(WASHINGTON) — Americans who are fully vaccinated don’t need another shot, top U.S. health officials said late Monday following a private meeting with top executives at Pfizer, which says it had new data showing a third vaccine dose could boost the body’s antibody response five- to ten-fold.
The statements appear to close the door – at least for now – on the suggestion that people who were among the first to be vaccinated more than six months ago would once again need to line up for a third shot. One factor that could change that calculus is the emergence of new variants of the virus that causes COVID-19.
“At this time, fully vaccinated Americans do not need a booster shot,” the Department of Health and Human Sciences said in a statement following the meeting with Pfizer.
Pfizer called its meeting with government health officials “productive” and said it would publish more “definitive data” in a peer-reviewed journal soon.
“Both Pfizer and the U.S. government share a sense of urgency in staying ahead of the virus that causes COVID-19, and we also agree that the scientific data will dictate next steps in the rigorous regulatory process that we always follow,” the company said in a statement released Tuesday.
The question of whether and when Americans might need a third shot has been an open question for months, as health experts noted that a person’s detectible antibodies wane over time and as new variants of the virus have emerged. But there are other parts of a person’s immune system, including T-cells, that doctors believe also play a major role in helping prevent hospitalization or death.
The first vaccine shots given in the U.S. were Pfizer doses to health care workers on Dec. 14 – some seven months ago.
But since then, ample real-world evidence has surfaced that vaccinated individuals are strongly protected from the virus and its currently known variants. According to the Centers for Disease Control and Prevention, 99.5 percent of deaths from COVID-19 are among unvaccinated patients.
“Nearly every death, especially among adults, due to COVID-19, is, at this point, entirely preventable,” said CDC Director Rochelle Walensky last week.
On July 8, Pfizer announced it had “encouraging data” on the prospects of a third dose. The Pfizer vaccine is typically given in two doses, three weeks apart.
“Initial data from the study demonstrate that a booster dose given after 6 months of the second dose has a consistent tolerability profile while eliciting high neutralization titers, 5-10 times higher than after two primary doses” against variants of the virus, the company stated in an announcement.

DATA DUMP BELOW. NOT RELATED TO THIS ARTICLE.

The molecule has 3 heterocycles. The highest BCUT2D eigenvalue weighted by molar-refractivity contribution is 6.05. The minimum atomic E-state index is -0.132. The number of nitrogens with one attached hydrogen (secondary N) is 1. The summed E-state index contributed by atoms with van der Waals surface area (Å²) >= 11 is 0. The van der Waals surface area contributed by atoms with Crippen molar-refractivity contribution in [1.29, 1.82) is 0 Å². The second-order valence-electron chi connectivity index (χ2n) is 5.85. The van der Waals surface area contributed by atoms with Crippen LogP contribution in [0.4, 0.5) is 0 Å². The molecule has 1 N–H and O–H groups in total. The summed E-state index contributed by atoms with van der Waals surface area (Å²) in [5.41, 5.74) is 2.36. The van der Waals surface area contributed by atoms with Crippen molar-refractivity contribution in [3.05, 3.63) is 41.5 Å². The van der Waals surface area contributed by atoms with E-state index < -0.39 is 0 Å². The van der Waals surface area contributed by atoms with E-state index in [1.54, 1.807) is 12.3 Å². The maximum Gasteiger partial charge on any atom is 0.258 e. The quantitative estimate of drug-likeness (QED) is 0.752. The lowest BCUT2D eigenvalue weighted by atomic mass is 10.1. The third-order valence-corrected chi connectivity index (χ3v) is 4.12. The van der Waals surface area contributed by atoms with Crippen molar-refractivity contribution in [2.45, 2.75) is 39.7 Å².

“While protection against severe disease remained high across the full 6 months, the observed decline in efficacy against symptomatic disease over time and the continued emergence of variants are key factors driving our belief that a booster dose will likely be necessary to maintain highest levels of protection,” Pfizer said in its earlier statement.
After meeting with Pfizer officials, Dr. Anthony Fauci, chief medical adviser to President Joe Biden, told CNN’s Chris Cuomo Monday night that it’s possible the government will recommend boosters eventually, possibly starting with older Americans or people with underlying medical conditions.
But Fauci said he doesn’t think boosters are needed just yet.
“We heard their data. We made it very clear their data is a part of a much larger puzzle, and we will be gathering data as the weeks go by,” Fauci said.
Fauci also noted that if a decision on boosters is made, “it will be based on a comprehensive study, not on the announcement of a pharmaceutical company.”
Fauci’s statement was a nod to the public confusion about the effectiveness of the vaccine after Pfizer announced it would recommend boosters.
“I don’t mean that in a derogatory way because it was a very good meeting, very informative. We exchanged information, and I think it’s an important step in the right direction,” he added.
In attendance were Drs. Fauci and Walensky, as well as acting FDA Administrator Janet Woodcock; Peter Marks, who has been leading FDA regulatory efforts on the vaccine; Surgeon General Vivek Murthy; Francis Collins, head of the National Institutes of Health; Biden COVID adviser David Kessler; and Rachel Levine, assistance secretary for Health at HHS.
ABC News’ Eric Strauss contributed to this report.
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